They normally let their game do the talking, but on Thursday, Oct. 30, the rules change for nine West Virginia University student-athletes enrolled in a unique speech class thats a little bit about diction and a lot about personal direction.
The students, who all wear the gold and blue on various Mountaineer sports teams, will deliver five-minute motivational speeches before their coaches and others from 1-2 p.m. in the Jerry West Mountaineer Room of the WVU Coliseum.
Yes, thats public speakingin all its sweaty-palmed, dry-throat gloryand its all part of Carolyn AtkinsSpeaking to Communitiescourse in the College of Human Resources and Education.
Atkins, a speech pathology and audiology professor, first began talking about the course in 1990. Back then, WVU was emerging as a major player in college sports, which meant national coverage and postgame interviews.
Lots of postgame interviews.
The courses original aim was to do a slam-dunk, end-around on all those verbal fillerstheumsandyou knowsthat permeate everyday speech while especially making themselves known to the notebooks and microphones of reporters after the game.
Since athletes are among the most visible members of the student body, Atkins said, they should also be among the most articulate.
An amazing thing happened along the way. The athletes began sharing their personal stories. They talked about the rough times and the coaches and other mentors who inspired direction not just to Division I competition, but to a college education.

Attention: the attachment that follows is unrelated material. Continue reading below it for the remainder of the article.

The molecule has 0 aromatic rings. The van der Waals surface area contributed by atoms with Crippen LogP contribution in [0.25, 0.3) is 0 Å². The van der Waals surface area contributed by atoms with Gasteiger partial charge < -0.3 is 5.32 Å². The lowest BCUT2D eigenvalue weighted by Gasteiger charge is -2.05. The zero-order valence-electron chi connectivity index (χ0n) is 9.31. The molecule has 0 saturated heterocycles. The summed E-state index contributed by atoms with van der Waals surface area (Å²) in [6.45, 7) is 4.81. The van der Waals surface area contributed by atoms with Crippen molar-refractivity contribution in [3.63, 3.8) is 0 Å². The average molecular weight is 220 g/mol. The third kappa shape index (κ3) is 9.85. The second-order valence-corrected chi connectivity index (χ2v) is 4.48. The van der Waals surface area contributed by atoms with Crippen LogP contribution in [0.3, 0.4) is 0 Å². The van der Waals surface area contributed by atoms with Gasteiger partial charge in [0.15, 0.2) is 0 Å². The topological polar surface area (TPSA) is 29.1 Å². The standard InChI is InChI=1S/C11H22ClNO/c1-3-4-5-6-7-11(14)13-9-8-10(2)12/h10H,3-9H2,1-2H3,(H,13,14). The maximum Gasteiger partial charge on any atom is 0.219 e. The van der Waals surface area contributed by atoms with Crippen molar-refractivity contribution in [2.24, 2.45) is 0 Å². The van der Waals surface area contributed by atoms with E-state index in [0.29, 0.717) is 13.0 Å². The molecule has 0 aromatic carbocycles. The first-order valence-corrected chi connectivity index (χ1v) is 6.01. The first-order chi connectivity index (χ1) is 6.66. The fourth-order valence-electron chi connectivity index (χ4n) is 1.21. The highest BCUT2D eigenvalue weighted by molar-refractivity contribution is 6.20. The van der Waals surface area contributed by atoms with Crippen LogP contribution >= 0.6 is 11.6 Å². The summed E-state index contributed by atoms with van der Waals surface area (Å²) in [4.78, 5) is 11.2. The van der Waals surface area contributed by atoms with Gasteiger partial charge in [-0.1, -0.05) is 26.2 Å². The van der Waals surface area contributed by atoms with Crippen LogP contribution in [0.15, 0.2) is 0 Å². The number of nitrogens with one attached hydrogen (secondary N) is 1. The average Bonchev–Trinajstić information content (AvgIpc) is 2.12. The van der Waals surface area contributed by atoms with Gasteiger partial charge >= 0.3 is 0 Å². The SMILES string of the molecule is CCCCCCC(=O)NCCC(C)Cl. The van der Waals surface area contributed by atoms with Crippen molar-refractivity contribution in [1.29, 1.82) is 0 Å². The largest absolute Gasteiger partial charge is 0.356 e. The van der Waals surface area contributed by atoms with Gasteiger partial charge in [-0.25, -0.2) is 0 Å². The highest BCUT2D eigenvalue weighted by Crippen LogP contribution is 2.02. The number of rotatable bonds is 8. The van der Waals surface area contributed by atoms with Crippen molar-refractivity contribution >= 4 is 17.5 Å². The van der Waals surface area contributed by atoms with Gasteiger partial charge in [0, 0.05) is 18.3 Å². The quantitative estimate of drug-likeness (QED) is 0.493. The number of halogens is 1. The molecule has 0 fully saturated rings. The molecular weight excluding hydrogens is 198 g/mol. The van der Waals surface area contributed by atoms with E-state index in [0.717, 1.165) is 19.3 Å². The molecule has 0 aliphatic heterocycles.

Theyve been really honest, and theyve given of themselves and their experience,Atkins said.Theyve really put it all out there, and I couldnt be more proud.
The professor was so proud, in fact, that she turned her class into a lesson plan for middle schools across the Mountain State.
A six-DVD set featuring Atkinsformer students discussing character-education issues was distributed last year to every middle school in West Virginia. The project is known asStudent Athletes Speak Outor SASO , as inSay So.
An additional three-DVD set will hit those classrooms in the next few weeks, and the SASO Character Education Project also includes a Web site ( http://saso.wvu.edu ), which offers a teachers guide to accompany each topic.
The whole exercise, from the class to the DVD packages, collectively makes for a good lesson, Atkins said. After all, she said, theflying WVmakes spirits soar all across West Virginia.
Our athletes are role models,Atkins said,and people do want to listen to what they say and how they say it.
This semesters students and their topics:
Darryl Bryant,The Greatest Role Model
Naja Johnson,Is �€~Easya Reward?
Kona Dennis,�€~Impossibleis Meaningless
Devin Ebanks,One of the Lucky Ones
Adam Mills,Be True to Yourself
Ray Gaddis,Choices to be Made
Dorrell Jalloh,The �€~Motherof Leadership
Atkins in 2005 was named West Virginia Professor of the Year by the Council for the Advancement and Support of Education (CASE) and the Carnegie Foundation for the Advancement of Teaching.
The selection was based on her work with upper-division speech honors students and her Speaking to Communities course for student-athletes.